There’s always a victim
By Senior Airman Christie Putz, 92nd Air Refueling Wing Public Affairs
/ Published April 18, 2006
FAIRCHILD AFB, Wash. --
After a long work week, a twenty-something year old decides to go out to a local club with some friends to have a little fun and put the week behind her.
After spending an hour or two getting ready, the girls hop in their designated driver’s car and head to their favorite spot.
At the club, they have a great time dancing and meeting new people. After a while, they decide to sit down for a couple drinks.
They order from their young, female waitress and get back to talking about the other clubs they wanted to visit that night.
At this point, they didn’t know they wouldn’t make it that far.
Only minutes after taking her first sip, one of the girls starts to complain about nausea.
Thinking it would pass, she tells her friends that she is going to step outside and get some fresh air and that she would catch up with them in a minute.
A seemingly nice man outside senses that she’s not feeling well and asks if there’s anything he can do to help – get her some water, go find her friends, etc. In her quickly worsening state, she can’t help but accept his offer.
And that’s the last thing she remembers from the night...
This girl was a victim of a date rape drug.
Unfortunately, this type of scene is becoming too common, said Peter Le Grand, the drug demand reduction program manager with the 92nd Medical Operations Squadron.
And it’s happening locally – to Fairchild Airmen.
“I think part of the problem is that most military members’ idea of a threat is something like you’d see over in Iraq right now – guns, bombs and such,” Mr. Le Grand said. “When they’re stateside, they tend to let their hair down and relax a little more, maybe too much.”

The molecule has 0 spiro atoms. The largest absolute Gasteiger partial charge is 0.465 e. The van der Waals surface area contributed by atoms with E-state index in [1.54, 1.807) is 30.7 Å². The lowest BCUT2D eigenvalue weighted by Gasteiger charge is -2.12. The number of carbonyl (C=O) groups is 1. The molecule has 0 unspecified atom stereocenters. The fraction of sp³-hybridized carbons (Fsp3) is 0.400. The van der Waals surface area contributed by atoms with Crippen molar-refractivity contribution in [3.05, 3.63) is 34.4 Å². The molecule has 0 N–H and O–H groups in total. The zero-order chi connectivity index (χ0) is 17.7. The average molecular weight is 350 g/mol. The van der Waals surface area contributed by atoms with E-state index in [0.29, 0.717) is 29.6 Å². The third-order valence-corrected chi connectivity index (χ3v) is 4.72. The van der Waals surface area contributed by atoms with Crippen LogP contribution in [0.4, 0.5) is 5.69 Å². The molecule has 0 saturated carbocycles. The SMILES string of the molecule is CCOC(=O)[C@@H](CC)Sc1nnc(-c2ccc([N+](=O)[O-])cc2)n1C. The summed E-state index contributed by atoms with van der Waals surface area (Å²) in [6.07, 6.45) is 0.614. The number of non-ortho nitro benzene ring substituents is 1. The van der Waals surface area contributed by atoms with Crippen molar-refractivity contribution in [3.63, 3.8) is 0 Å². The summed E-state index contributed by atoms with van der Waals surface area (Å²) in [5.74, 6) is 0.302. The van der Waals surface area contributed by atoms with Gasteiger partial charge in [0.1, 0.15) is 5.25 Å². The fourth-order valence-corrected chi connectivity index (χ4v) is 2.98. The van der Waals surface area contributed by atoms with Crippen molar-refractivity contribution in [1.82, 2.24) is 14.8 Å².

In this case, the girl took most of the obvious precautions, such as assigning a designated driver, going out in a group and not leaving their drinks, but sometimes that’s not enough.
Mr. Le Grand stresses a term that most military members have heard at least once during their careers: situational awareness, or simply knowing what’s going on around you.
This involves not being too trusting and not being lulled into a sense of false security.
“As laid back as Spokane is, there are a lot of sexual predators that are released here,” he said. “You never know who you’re dealing with.”
Mr. Le Grand suggests staying with a group, or at least one person you know, at all times.
“You also want to order straight from the bar and watch them pour your drinks,” he said.
As much as people want to trust the people who work at their favorite places, it’s not always a smart thing to do.
“Most waitresses work for minimum wage and make all their money off tips,” said Mr. Le Grand. “Some guy could have offered her $20 to slip something into your drink.”
Whether or not she would accept the offer is up to her, and likely the person who ordered the drink wouldn’t even know, until it was too late.
“It’s not like you can see or smell the drug in your drink,” he said. “You’re not going to take a sip and think, this tastes funny.”
The drugs’ colorless, odorless and tasteless properties are some of the main reasons why they are so dangerous. Nearly all people who have been affected never saw it coming.
“It sounds scary, but something as small as a grain of sugar can kill you,” he said.
And it starts working almost immediately.
“Within a half of a minute, most people will black out and then wake up four to five hours later,” he said.
Anyone who thinks they may have been drugged should not be embarrassed or scared of getting in trouble. If it was a true case of being drugged unsuspectedly, the chances of the victim seeing any repercussions are very slim, Mr. Le Grand said.
He urges people to contact the Office of Special Investigations as soon as possible if they have been victimized.
From there, OSI can work with Spokane authorities to track down offenders and keep it from happening to other unsuspecting victims.